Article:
Marijuana use among pregnant and postpartum women living with HIV has increased, according to research published in JAMA Network Open.
Investigators reviewed data from the Surveillance Monitoring for Antiretroviral Toxicities Study (SMARTT) prospective cohort study of the National Institutes of Health’s Pediatric HIV/AIDS Cohort Study, which collects data of mothers and newborn babies during pregnancy or within 72 hours of delivery at enrollment and annually. Cohort members who enrolled between 2007 and July 2019 were included in the study.
Participants (n=2926 pregnancies of 2310 people) self-reported substance use (narcotic pain medications, heroin, opium, methadone, alcohol, or marijuana) through pregnancy in interviews conducted within 1 week of delivery date. At 1 year postpartum, they reported via the Client Diagnostic Questionnaire how often they had used these substances within the prior 6 months. Hazardous alcohol use was 28 or more drinks per month or at least 4 drinks at 1 occasion, while frequent marijuana use was at least 3 times per week.
A total of 21 individuals reported substance use postpartum but not during pregnancy, 1,131 reported substance use during pregnancy but not postpartum, and 1,774 reported both. Overall, opioid use, alcohol use, and concomitant alcohol and marijuana use remained stable. Alcohol use and marijuana use during pregnancy tended to occur in first trimester while opioid use was not linked with a particular trimester.
Prevalence of marijuana use during pregnancy increased from 7.1% in 2007-2008 to 11.7% in 2018-2019, peaking at 13.3% in 2013.
Substance use mean prevalence tended to rise after pregnancy. Marijuana use postpartum increased from 10.2% in 2007-2008 to 23.7% in 2018-2019, and concomitant postpartum alcohol and marijuana use rose from 6.7% in 2007-2008 to 15.8% in 2018-2019.
Marijuana use increased a mean 7% annually. Postpartum, the mean annual increase was 11%, with a 10% mean annual increase in concomitant alcohol and marijuana. Marijuana and concomitant alcohol and marijuana tended to be frequently used more by postpartum women in states after medical marijuana legalization (adjusted Relative Risk (RR) 1.84 marijuana, 1.75 alcohol, and marijuana) compared with before legalization.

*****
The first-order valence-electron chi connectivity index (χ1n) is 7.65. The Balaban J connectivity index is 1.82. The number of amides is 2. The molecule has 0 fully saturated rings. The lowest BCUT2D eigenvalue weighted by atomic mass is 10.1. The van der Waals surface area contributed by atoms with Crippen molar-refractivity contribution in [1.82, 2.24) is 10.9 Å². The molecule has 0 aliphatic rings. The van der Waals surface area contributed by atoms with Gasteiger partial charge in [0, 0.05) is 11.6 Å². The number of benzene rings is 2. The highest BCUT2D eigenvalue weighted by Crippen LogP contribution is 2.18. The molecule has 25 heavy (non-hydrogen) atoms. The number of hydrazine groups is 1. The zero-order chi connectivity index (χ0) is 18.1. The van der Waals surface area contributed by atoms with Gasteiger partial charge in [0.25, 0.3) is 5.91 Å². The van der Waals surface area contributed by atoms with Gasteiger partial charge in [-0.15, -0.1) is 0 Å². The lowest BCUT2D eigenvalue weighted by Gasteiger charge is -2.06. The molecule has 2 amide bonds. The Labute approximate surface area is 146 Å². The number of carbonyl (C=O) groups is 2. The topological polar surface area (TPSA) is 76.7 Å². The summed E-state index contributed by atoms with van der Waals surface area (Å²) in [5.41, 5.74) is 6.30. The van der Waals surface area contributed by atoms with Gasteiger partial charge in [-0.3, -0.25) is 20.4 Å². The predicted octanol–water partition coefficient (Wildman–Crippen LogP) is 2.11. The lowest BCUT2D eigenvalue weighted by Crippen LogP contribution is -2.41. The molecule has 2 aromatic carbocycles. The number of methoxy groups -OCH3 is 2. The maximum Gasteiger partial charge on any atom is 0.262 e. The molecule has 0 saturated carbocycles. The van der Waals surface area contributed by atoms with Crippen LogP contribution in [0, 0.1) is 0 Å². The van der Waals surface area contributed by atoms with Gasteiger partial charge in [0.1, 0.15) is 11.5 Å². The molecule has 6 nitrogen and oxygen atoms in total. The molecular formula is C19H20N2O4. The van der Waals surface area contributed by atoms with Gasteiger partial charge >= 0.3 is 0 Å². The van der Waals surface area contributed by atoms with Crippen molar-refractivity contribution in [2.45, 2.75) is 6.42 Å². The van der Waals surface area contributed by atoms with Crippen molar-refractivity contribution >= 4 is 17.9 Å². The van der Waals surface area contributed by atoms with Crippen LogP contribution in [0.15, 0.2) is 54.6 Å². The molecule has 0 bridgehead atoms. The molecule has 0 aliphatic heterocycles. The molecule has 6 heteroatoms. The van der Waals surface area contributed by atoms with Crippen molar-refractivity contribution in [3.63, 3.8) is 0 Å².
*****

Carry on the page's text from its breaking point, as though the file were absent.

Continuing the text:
Marijuana use was more common in pregnancies that occurred after legalization (adjusted RR 1.36) compared with before legalization. Alcohol use during pregnancy tended to decrease after medical marijuana legalization (adjusted RR 0.68) and in never legal states (adjusted RR 0.60). Concomitant alcohol and marijuana use was less likely in pregnancies in areas where medical marijuana was never legal compared with pregnancies that occurred before legalization (adjusted RR 0.37). Frequent marijuana use postpartum rose from 3.2% in 2008 to 9.1% in 2015 to 18.4% in 2018.
“Our data highlight the importance of integrating substance use counseling with family planning care for people living with HIV, for whom timing pregnancy is essential because of the importance of optimization of antiretroviral therapy before conception as well as optimization of other determinants of perinatal health,” the researchers said.
“…[T]he high prevalence and increasing frequency of postpartum marijuana use provide a call to action for practitioners of interconception care to counsel patients about reducing substance use for maternal and family health, even after the heightened risk period of pregnancy is over.”
Yee LM, Kacanek D, Brightwell C, et al. Marijuana, opioid, and alcohol use among pregnant and postpartum individuals living with HIV in the US. JAMA Network Open. Published online December 3, 2021. doi:10.1001/jamanetworkopen.2021.37162
This article originally appeared on Psychiatry Advisor